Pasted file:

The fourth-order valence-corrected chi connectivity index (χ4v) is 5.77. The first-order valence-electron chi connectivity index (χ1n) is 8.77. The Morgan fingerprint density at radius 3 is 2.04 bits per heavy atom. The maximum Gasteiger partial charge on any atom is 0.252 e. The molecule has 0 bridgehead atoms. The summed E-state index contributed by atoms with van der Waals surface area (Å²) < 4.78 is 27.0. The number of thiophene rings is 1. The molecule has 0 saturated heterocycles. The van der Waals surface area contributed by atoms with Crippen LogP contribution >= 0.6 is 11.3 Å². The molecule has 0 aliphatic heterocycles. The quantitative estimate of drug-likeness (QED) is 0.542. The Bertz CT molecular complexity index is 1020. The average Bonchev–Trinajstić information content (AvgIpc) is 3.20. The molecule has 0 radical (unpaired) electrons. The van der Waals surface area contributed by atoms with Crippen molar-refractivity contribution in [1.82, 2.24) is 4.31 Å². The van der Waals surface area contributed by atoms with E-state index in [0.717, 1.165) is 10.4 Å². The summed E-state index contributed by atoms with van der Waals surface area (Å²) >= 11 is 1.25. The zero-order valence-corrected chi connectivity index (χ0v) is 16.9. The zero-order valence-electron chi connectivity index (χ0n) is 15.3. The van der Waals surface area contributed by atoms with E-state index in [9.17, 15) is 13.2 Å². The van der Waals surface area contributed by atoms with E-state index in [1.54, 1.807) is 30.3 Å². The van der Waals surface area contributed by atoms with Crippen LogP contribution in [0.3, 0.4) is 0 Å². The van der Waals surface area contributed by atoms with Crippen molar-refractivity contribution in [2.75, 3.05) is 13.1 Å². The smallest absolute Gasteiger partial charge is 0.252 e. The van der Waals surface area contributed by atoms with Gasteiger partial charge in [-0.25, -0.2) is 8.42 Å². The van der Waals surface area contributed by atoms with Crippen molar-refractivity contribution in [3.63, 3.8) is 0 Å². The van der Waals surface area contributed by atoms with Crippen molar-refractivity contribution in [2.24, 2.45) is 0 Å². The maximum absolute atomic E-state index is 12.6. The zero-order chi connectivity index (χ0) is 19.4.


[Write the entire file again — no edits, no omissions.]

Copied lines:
The fourth-order valence-corrected chi connectivity index (χ4v) is 5.77. The first-order valence-electron chi connectivity index (χ1n) is 8.77. The Morgan fingerprint density at radius 3 is 2.04 bits per heavy atom. The maximum Gasteiger partial charge on any atom is 0.252 e. The molecule has 0 bridgehead atoms. The summed E-state index contributed by atoms with van der Waals surface area (Å²) < 4.78 is 27.0. The number of thiophene rings is 1. The molecule has 0 saturated heterocycles. The van der Waals surface area contributed by atoms with Crippen LogP contribution >= 0.6 is 11.3 Å². The molecule has 0 aliphatic heterocycles. The quantitative estimate of drug-likeness (QED) is 0.542. The Bertz CT molecular complexity index is 1020. The average Bonchev–Trinajstić information content (AvgIpc) is 3.20. The molecule has 0 radical (unpaired) electrons. The van der Waals surface area contributed by atoms with Crippen molar-refractivity contribution in [1.82, 2.24) is 4.31 Å². The van der Waals surface area contributed by atoms with E-state index in [0.717, 1.165) is 10.4 Å². The summed E-state index contributed by atoms with van der Waals surface area (Å²) >= 11 is 1.25. The zero-order valence-corrected chi connectivity index (χ0v) is 16.9. The zero-order valence-electron chi connectivity index (χ0n) is 15.3. The van der Waals surface area contributed by atoms with E-state index in [9.17, 15) is 13.2 Å². The van der Waals surface area contributed by atoms with E-state index in [1.54, 1.807) is 30.3 Å². The van der Waals surface area contributed by atoms with Crippen LogP contribution in [0.3, 0.4) is 0 Å². The van der Waals surface area contributed by atoms with Crippen molar-refractivity contribution in [2.75, 3.05) is 13.1 Å². The smallest absolute Gasteiger partial charge is 0.252 e. The van der Waals surface area contributed by atoms with Gasteiger partial charge in [-0.25, -0.2) is 8.42 Å². The van der Waals surface area contributed by atoms with Crippen molar-refractivity contribution in [3.63, 3.8) is 0 Å². The van der Waals surface area contributed by atoms with Crippen molar-refractivity contribution in [2.24, 2.45) is 0 Å². The maximum absolute atomic E-state index is 12.6. The zero-order chi connectivity index (χ0) is 19.4.